Why I Couldn’t “Just Leave”: How I Survived Domestic Abuse

You Are Stronger Than You Think Background

I first met him on a sunny day at Gold Coast. I was on vacation with my friends. We met at a juice stall and quickly became good friends. With time I fell in love and got into a relationship.  At first, it was the most incredible relationship! He would buy me all sorts of gifts and take me wherever I wanted.  It was a ride through Disneyland! However, it turned out to be just a dream after all.

You would think; why didn’t I just leave when things started to go wrong? Why didn’t I just leave when he started hitting me? Well, it wasn’t so simple.

The beginning was subtle. He would tell me I didn’t look good in specific clothes and give his suggestions instead.  He wouldn’t let me hang out with friends at night for my own ‘protection’. Every time I told myself “He does this because he loves me”.

He subtly isolated me from my friends and family. Planted tiny seeds of mistrust between all my loved ones, and he was the only savior. He was the only one who truly and completely loved me. Blindly, I had gradually reduced hanging out with friends, meeting my parents, and having any fun which did not include him.  He asked me to quit my job because he could sufficiently provide for both of us. Oblivious to my foolishness, I fell into the trap. This made me financially, psychologically, and emotionally dependent on him.

This is where the gaslighting began, he always questioned my judgment and memory. I, on the other hand always gave him benefit of the doubt. He disregarded my feelings as if they were irrelevant and told me I was being overly sensitive. When I confronted him on certain things he always changed the subject and seemed to find something to blame me for. He constantly forgot date nights I had planned, that he had already agreed to.

Thoughts of confusion were intoxicating me by this time. He paid me less attention by the day. He was so loving and caring in one moment and cold, detached, and calculating in the next.

He was carefully knitting an invisible web around me, slowly compressing me, and eventually choking me to death.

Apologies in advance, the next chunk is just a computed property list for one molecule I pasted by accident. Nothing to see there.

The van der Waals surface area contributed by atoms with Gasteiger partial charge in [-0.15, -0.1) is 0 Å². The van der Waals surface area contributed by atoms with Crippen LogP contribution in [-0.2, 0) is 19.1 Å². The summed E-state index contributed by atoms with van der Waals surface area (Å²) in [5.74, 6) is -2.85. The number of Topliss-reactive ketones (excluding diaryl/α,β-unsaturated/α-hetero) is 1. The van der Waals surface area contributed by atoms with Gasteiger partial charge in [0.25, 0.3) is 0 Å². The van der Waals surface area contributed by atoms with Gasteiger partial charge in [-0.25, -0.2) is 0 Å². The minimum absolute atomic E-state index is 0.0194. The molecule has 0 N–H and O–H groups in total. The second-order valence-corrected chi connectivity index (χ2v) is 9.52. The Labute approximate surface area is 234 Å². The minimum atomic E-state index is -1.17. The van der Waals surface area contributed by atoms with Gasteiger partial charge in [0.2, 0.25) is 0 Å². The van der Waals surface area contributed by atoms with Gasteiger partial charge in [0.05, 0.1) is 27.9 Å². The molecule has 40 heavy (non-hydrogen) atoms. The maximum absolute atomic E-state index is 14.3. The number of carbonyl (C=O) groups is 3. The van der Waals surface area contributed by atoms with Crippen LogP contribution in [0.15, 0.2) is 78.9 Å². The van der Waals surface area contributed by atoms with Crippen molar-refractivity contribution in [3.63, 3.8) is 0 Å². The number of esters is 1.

I found myself always apologizing, constantly making excuses for his mistakes, and craving attention. One day, his inner beast surfaced. During a heated argument, he hit my head repeatedly on a kitchen cupboard door. It gave me my first wound of domestic violence. I left immediately. Threw our engagement ring in his face and ran away. Alas! It did not end from there.

He begged for mercy. Told me he’d die without me. Even the thought of losing him was a throbbing heartache. I was convinced that this was an isolated incident. He was under a lot of pressure from work and other things. That he would never raise a hand on me again. I was gravely mistaken.

This was the presage of a cycle of abuse. Lenore E. Walker developed a theory called the cycle of abuse in 1979. Here the abuser first builds tension, then attempts violence and dominates the victim, and finally, the honeymoon phase where the abuser first feels remorse and then calms down. Our relationship was going through the same phases. Little did I know I was a typical domestic violence victim.

He continuously built a tense environment around me. Nitpicking and yelling, humiliating me in front of his friends, and playing the victim. At the climax, he always punched me and strangulated me. My bruises and wounds soon became uncountable, but somehow I was convinced that “I had it coming to me”. The next moment he apologized, gave me roses and took me out on dates.

Soon these honeymoon phases grew shorter, and the tension-building phase stretched. It was a living hell. One day, reality hit me. After a whole day of getting ignored, playing in the shadows I decided to go looking for him. I found him at a bar with two other girls.

That’s when I finally decided to break the silence. The truth I was concealing from everyone for his sake. The truth I should’ve revealed long ago. I told my friends, family, neighbors, and even strangers. Then I ran for my life.

The devil could never let me call it quits

I fled to the other side of the planet but this did not stop him from stalking me. He called, figured out my location quickly, and even came back to my doorstep. Stalked me like a ghost. Threatened to kill me. In his opinion, if he couldn’t have me, no one could.

I sought help and was extremely lucky to have family and friends who encouraged me to open up. They kept me safe and directed me to a psychologist.

We think we are alone when our abuser isolates us. However, in reality, we all have so many amazing people around us.

I always had flashbacks and nightmares. I couldn’t sleep and a sense of fear constantly kept haunting me. I was diagnosed with PTSD. I went through several therapy sessions with my psychologist.

I started loving myself again. I regained my sense of self-worth and confidence. The throbbing heartache which constantly nagged me slowly faded and the mist of confusion lifted. Only then could I see everything crystal clear right in front of my eyes.

Now I am skyrocketing once again in my career and maintaining healthy friendships. I met the love of my life 2years later, happily married, and now have 2 beautiful children.

One in 6 Australian women and 1 in 16 men have undergone intimate partner violence in their life. You all might be having a loved one going through it right now. Be compassionate to them, encourage them, and direct them for professional support. They need you now more than ever!

Domestic violence is never the fault of the abused, but always the fault of the abuser!